Critical reviews[edit]

Critical reception towards "God Help the Outcasts" has been generally positive, with some critics dubbing the song the film's "most memorable"[16] and "best number."[48] Janet Maslin of The New York Times wrote very positively of "God Help the Outcasts", saying, "The score ... soars to sanctimonious heights with the lilting, catchy power ballad 'God Help the Outcasts'." Maslin continued, "[the song is] a sure thing for next year's Oscar show."[27] Deeming "God Help the Outcasts" "the primary song" of The Hunchback of Notre Dame, hailed it as "A truly lovely and inspirational piece." went on to extol Mollenhauer's "elegant" vocal performance, joking, "apparently Demi Moore couldn't sing well enough to suffice."[49] Similarly praising Mollenhauer's delivery, Animation World Network wrote that the singer's "voice timbre blends seamlessly with Demi Moore's speaking voice."[8] Teen Ink described "God Help the Outcasts" as "a wonderful song,"[13] while's Espie Estrella highlighted "God Help the Outcasts" as the film's "Featured Song."[50] Hailing The Hunchback of Notre Dame as "my favorite soundtrack of any Disney movie," Emerson College's Entertainment Monthly extolled the film for "trad[ing] the traditional happy tunes for heartfelt and heart-wrenching ballads like ... 'God Help the Outcasts.'"[35]

In a mixed review, Kenneth E. Rathburn of Sputnikmusic commented, "Both versions of 'God Help the Outcasts' offer a level of mid-road quality that came to be expected after the Disney Renaissance," writing of Mollenhauer's, "The film version seems to limp around a bit while delivering more of that emotional punch needed as we transition to the second act," while Midler's "has that credits vibe we all know and love from Disney films" which "keeps us sticking around when we'd otherwise abandon the theater." However, Rathburn concluded, "said version is a little detached for the sake of thematic relevance."[51] Jack Smith of BBC Online gave the song a very unfavorable review, writing, "The sentiments of 'God Help The Outcasts' ... are spoiled by syrupy production," describing Midler's rendition as "overwrought."[40] Plugged In observed, "One heartwarming scene finds Esmeralda praying selflessly on behalf of the world's outcasts." However, "such moments are overshadowed by simmering passions, a shapely heroine and dark elements likely to upset."[14]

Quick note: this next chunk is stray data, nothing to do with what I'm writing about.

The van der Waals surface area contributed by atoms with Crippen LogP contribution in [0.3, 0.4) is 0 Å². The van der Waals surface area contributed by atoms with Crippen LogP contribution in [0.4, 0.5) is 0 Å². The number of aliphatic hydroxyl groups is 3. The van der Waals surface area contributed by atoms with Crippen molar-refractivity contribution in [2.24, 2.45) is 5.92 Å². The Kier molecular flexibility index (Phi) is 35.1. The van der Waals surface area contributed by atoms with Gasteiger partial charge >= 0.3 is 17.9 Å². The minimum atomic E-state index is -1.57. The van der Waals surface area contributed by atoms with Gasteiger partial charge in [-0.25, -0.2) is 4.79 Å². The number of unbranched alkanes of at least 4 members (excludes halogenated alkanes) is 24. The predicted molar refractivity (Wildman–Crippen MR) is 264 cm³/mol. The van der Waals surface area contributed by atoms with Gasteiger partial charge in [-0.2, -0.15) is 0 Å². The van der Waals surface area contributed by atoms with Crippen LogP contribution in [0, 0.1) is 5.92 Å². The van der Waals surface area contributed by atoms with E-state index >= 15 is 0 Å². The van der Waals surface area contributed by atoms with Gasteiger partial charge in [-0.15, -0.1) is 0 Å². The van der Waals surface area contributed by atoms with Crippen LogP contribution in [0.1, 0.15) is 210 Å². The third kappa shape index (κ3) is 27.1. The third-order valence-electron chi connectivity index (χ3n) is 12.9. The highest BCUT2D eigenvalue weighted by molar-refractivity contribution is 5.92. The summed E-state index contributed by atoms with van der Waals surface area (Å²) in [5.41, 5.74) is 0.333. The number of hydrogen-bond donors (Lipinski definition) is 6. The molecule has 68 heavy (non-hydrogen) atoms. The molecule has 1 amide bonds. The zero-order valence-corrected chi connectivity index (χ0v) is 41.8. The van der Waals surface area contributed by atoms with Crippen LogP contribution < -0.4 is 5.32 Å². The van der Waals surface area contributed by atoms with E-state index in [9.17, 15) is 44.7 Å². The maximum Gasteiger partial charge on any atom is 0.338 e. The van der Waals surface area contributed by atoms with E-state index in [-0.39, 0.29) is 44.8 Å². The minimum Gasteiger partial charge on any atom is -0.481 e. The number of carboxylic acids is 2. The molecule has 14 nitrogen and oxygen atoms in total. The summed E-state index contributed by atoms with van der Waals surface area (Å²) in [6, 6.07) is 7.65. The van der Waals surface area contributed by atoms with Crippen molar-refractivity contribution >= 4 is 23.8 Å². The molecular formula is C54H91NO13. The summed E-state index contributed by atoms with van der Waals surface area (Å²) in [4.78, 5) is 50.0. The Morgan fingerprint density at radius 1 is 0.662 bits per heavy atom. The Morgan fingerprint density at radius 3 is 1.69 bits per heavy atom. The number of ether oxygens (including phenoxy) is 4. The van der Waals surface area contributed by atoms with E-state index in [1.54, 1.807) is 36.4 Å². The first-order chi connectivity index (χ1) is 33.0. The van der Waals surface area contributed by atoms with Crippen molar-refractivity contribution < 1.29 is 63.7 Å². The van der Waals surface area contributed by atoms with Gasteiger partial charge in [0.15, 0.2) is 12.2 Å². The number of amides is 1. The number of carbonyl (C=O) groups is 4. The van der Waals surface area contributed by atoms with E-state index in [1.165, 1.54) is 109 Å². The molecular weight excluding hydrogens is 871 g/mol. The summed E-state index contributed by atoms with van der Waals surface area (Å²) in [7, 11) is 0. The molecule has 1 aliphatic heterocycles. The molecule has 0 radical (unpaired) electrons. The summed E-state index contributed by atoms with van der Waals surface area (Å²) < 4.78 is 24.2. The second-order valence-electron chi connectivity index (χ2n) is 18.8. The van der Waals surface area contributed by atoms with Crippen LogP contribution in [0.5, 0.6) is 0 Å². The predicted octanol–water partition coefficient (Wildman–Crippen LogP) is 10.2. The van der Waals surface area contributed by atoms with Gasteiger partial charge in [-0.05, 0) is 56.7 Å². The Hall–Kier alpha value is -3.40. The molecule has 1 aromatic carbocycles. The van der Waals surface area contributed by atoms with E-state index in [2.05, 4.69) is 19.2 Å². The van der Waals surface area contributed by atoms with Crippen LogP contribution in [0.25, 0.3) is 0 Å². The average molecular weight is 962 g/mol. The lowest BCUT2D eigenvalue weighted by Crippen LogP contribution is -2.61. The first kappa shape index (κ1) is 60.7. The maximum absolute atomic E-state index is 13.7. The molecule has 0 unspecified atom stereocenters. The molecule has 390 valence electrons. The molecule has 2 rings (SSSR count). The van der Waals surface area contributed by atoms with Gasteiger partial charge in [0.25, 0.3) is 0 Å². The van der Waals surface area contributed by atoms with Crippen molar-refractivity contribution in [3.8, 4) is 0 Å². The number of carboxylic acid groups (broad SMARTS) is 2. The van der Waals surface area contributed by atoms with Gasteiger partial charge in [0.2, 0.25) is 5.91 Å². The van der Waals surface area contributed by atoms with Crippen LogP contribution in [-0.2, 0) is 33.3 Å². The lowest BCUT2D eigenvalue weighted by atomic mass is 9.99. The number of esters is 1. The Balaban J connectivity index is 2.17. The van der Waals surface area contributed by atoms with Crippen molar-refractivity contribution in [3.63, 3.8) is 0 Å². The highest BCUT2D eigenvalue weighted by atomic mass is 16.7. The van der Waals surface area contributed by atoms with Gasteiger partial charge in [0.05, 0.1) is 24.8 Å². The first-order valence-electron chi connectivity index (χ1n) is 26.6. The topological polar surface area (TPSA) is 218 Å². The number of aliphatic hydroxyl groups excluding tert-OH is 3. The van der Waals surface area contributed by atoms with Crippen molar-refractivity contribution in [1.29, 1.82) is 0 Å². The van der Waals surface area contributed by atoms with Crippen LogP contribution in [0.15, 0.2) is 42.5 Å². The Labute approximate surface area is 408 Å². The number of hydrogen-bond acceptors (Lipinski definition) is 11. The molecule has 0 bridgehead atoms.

In spite of both The New York Times' and Star-News' predictions that "God Help the Outcasts" would be nominated for the Academy Award for Best Original Song, with Star-News' Howard Cohen writing, "next year's Best Song Oscar is sure to spring from this bunch (our guess is the sugary God Help the Outcasts)," the song was ultimately denied an Academy Award nomination at the 1997 award ceremony, along with the rest of Hunchback's original songs.[52] Notably, prior to The Hunchback of Notre Dame, "Disney had been dominating the Original Song category at the Academy Awards, often claiming multiple nominations and a win, but Hunchback was shut out, receiving only a nod for Original Score."[53] Menken told HitFix, "The loss for the 'Hunchback of Notre Dame' score in 1997 ... were 'disappointing.'[54] In spite of this, Mark A. Robinson, author of The World of Musicals, deemed "God Help the Outcasts" one of Menken's most popular songs in 2014.[55]

Ranking "The Best Disney Soundtracks of the Past 25 Years," Moviefone hailed "God Help the Outcasts" as a "hopeful and sweet anthem" in 2013. Meanwhile, author Sandie Angulo Chen highlighted "God Help the Outcasts" as one of the film's most "Notable Songs."[39] On BuzzFeed's "Definitive Ranking Of The 102 Best Animated Disney Songs," "God Help the Outcasts" was ranked fifty-forth.[56]

Cultural impact[edit]

Live performances[edit]